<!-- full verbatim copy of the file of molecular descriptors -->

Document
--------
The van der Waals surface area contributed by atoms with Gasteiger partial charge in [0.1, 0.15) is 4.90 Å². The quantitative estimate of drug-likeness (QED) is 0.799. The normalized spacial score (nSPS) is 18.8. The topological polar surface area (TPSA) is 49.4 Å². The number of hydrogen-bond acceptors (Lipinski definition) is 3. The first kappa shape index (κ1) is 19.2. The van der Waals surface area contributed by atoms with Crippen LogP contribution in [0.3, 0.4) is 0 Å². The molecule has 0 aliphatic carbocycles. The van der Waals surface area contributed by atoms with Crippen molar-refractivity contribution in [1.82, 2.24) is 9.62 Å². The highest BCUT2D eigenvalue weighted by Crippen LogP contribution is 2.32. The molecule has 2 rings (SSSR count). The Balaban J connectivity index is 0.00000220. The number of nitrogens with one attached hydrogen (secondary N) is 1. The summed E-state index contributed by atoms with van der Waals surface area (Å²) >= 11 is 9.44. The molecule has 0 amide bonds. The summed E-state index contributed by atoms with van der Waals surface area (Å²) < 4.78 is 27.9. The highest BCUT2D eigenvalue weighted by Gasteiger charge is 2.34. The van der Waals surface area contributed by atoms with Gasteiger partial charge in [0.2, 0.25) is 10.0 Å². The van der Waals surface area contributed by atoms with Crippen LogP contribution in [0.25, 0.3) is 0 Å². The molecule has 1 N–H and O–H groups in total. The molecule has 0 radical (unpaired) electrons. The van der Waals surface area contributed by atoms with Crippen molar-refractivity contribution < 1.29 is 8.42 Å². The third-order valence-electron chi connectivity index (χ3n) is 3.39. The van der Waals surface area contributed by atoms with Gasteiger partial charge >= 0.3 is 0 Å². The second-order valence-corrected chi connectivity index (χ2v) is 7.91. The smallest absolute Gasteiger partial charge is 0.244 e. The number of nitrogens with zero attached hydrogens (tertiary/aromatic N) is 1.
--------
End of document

The van der Waals surface area contributed by atoms with Gasteiger partial charge in [0.1, 0.15) is 4.90 Å². The quantitative estimate of drug-likeness (QED) is 0.799. The normalized spacial score (nSPS) is 18.8. The topological polar surface area (TPSA) is 49.4 Å². The number of hydrogen-bond acceptors (Lipinski definition) is 3. The first kappa shape index (κ1) is 19.2. The van der Waals surface area contributed by atoms with Crippen LogP contribution in [0.3, 0.4) is 0 Å². The molecule has 0 aliphatic carbocycles. The van der Waals surface area contributed by atoms with Crippen molar-refractivity contribution in [1.82, 2.24) is 9.62 Å². The highest BCUT2D eigenvalue weighted by Crippen LogP contribution is 2.32. The molecule has 2 rings (SSSR count). The Balaban J connectivity index is 0.00000220. The number of nitrogens with one attached hydrogen (secondary N) is 1. The summed E-state index contributed by atoms with van der Waals surface area (Å²) >= 11 is 9.44. The molecule has 0 amide bonds. The summed E-state index contributed by atoms with van der Waals surface area (Å²) < 4.78 is 27.9. The highest BCUT2D eigenvalue weighted by Gasteiger charge is 2.34. The van der Waals surface area contributed by atoms with Gasteiger partial charge in [0.2, 0.25) is 10.0 Å². The van der Waals surface area contributed by atoms with Crippen LogP contribution in [0.25, 0.3) is 0 Å². The molecule has 1 N–H and O–H groups in total. The molecule has 0 radical (unpaired) electrons. The van der Waals surface area contributed by atoms with Crippen molar-refractivity contribution < 1.29 is 8.42 Å². The third-order valence-electron chi connectivity index (χ3n) is 3.39. The van der Waals surface area contributed by atoms with Gasteiger partial charge >= 0.3 is 0 Å². The second-order valence-corrected chi connectivity index (χ2v) is 7.91. The smallest absolute Gasteiger partial charge is 0.244 e. The number of nitrogens with zero attached hydrogens (tertiary/aromatic N) is 1.